PARIS (Reuters) - The United States has granted French cell therapy group Cellectis two patents to deploy a technology known as CRISPR in T cells, which play a key role in the immune response to cancer, the company said on Tuesday.
The patents come on the back of another granted last year by the European Patent Office. Cellectis said it intended to make the three patents available for future licensing deals.
The gene therapy sector has generated fierce patent disputes in recent months, as well as merger and acquisition activity.
“These inventions are based on the early work initiated by inventors at Cellectis when the CRISPR technology first came to light,” the company said.
CRISPR, an abbreviation of Clustered Regularly Interspaced Short Palindromic Repeats, forms the basis of techniques known as CRISPR/Cas9 or Cpf1 that modify the structures of genes within living organisms.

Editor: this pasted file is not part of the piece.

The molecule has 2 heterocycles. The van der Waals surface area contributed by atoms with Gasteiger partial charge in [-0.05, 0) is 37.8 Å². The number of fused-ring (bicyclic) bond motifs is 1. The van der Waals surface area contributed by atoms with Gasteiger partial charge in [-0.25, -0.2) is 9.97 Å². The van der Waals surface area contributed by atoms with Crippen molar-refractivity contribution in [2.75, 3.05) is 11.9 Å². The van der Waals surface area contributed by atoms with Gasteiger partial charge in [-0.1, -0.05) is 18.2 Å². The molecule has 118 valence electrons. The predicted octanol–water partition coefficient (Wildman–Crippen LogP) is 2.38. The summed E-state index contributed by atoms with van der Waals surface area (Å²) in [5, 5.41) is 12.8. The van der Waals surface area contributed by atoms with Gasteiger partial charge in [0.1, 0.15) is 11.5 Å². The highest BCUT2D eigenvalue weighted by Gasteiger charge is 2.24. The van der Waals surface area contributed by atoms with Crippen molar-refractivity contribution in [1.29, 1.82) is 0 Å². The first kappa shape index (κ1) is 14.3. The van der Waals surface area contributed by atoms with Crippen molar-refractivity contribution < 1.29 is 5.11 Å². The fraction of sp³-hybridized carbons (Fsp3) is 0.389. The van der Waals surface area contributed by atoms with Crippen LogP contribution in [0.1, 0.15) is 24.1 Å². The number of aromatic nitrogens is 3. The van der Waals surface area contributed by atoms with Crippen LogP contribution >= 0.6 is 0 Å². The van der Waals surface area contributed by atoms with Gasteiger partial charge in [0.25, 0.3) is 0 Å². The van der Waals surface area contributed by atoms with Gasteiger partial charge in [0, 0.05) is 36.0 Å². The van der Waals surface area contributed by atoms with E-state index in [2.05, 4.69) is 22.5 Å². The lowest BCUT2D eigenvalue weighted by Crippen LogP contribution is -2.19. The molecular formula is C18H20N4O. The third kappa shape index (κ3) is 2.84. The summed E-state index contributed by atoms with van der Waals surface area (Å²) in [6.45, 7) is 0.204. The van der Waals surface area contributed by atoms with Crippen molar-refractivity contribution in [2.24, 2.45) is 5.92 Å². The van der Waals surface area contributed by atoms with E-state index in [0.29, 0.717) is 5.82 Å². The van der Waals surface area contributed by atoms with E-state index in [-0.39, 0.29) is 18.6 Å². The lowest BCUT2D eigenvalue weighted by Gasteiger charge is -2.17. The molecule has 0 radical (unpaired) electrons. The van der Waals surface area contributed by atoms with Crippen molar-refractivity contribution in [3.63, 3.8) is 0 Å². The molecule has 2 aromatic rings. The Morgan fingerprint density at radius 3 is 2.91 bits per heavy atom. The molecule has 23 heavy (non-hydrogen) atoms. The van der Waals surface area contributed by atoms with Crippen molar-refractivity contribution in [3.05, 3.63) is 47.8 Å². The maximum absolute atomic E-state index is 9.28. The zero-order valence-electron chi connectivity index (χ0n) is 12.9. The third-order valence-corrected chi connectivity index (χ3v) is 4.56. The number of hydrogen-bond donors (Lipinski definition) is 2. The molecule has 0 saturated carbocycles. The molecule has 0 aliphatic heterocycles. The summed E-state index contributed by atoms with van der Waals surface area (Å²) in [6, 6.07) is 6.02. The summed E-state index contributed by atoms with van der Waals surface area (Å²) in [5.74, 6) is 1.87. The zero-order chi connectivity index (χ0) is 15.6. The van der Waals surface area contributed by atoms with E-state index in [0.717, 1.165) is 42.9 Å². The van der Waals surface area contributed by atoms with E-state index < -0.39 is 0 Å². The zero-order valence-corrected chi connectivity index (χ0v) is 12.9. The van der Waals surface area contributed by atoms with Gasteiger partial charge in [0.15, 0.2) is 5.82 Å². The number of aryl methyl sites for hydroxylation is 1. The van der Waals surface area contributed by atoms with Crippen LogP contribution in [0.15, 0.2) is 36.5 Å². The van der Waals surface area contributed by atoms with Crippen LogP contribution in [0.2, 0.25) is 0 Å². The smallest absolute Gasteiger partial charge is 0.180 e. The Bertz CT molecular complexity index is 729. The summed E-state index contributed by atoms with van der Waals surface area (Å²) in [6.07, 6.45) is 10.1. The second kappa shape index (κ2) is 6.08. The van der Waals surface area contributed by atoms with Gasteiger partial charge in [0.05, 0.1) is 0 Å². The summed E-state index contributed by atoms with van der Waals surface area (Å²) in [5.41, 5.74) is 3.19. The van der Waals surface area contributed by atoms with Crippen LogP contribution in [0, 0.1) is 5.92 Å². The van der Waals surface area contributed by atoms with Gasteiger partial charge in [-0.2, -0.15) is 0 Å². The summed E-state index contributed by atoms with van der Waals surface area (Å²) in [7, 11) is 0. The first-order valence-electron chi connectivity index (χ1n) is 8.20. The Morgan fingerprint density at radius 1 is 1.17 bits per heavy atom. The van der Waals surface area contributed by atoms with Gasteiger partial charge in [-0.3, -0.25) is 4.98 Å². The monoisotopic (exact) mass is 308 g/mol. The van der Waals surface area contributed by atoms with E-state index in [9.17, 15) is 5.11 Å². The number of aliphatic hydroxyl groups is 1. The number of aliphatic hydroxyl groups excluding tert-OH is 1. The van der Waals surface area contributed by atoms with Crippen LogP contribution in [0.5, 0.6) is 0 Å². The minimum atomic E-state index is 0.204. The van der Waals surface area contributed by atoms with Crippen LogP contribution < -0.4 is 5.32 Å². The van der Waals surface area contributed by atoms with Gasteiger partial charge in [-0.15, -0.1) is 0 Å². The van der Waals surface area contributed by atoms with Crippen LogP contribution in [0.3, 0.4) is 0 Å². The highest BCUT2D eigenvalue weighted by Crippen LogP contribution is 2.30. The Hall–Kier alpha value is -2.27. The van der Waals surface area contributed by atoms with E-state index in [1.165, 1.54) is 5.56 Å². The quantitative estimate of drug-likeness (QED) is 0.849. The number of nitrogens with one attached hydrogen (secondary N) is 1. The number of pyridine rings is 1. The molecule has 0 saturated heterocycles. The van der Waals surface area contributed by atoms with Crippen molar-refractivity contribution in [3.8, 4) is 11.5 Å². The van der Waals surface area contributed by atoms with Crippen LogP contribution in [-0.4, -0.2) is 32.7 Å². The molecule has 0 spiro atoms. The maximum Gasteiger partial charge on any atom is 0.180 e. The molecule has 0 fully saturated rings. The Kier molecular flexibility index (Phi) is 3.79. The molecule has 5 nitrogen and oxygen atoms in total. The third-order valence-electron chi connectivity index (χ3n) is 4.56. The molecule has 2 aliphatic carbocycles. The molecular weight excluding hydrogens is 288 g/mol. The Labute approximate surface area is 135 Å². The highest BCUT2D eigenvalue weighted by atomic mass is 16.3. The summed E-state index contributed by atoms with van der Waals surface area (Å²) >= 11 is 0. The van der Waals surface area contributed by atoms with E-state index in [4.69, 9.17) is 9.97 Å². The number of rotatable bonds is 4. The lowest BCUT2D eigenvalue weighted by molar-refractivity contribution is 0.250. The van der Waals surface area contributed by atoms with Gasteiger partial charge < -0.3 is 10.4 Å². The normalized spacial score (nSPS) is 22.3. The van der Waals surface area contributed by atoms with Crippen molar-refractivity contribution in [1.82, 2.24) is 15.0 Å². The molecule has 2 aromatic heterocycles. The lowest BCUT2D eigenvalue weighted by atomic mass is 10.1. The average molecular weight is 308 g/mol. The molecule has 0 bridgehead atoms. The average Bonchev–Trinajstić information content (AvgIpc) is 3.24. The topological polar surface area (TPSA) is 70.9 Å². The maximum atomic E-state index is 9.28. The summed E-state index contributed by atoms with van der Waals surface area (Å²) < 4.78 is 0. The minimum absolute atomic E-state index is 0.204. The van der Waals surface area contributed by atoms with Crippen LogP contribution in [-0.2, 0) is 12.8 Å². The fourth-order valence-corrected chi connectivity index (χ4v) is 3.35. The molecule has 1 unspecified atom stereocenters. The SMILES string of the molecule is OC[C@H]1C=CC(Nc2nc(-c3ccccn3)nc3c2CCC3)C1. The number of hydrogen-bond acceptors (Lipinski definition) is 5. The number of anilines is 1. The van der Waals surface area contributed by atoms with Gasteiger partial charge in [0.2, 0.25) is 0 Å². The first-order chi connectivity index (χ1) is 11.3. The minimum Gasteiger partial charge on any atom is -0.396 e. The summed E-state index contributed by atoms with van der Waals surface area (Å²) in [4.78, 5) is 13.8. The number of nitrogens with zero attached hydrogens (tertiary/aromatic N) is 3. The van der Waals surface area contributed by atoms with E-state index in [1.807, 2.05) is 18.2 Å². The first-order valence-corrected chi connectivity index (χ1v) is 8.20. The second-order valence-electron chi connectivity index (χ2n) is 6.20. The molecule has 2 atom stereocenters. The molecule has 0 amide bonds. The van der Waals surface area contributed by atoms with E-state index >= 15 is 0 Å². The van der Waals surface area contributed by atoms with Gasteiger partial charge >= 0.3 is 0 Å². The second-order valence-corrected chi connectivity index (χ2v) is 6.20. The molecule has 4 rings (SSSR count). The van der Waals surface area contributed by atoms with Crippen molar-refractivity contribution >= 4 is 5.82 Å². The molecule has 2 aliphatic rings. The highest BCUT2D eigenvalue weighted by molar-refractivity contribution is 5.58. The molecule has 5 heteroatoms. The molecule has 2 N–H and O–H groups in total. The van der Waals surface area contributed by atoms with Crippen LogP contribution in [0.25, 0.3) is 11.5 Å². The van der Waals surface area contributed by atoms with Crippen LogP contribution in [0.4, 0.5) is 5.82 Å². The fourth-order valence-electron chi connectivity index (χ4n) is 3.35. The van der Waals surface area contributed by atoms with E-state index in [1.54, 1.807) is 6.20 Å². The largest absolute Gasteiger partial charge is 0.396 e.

In spite of the high cost and the fact there are few approved treatments so far, drugmakers are hoping gene editing will prove effective in tackling an array of diseases and become a lucrative market.
CRISPR/Cas9 works like a pair of molecular scissors that can selectively trim away unwanted parts of the genome, and replace it with new stretches of DNA.
U.S. scientists last year succeeded in altering the genes of a human embryo to correct a disease-causing mutation, making it possible to prevent the defect from being passed on to future generations.
In January, Celgene said it would pay $9 billion in cash to purchase experimental cancer drugmaker Juno Therapeutics, which has developed a T-cell therapy yet to be approved, while its rival Kite Pharma was bought by Gilead Sciences for nearly $12 billion last year.
Reporting by Matthias Blamont; Editing by Luke Baker
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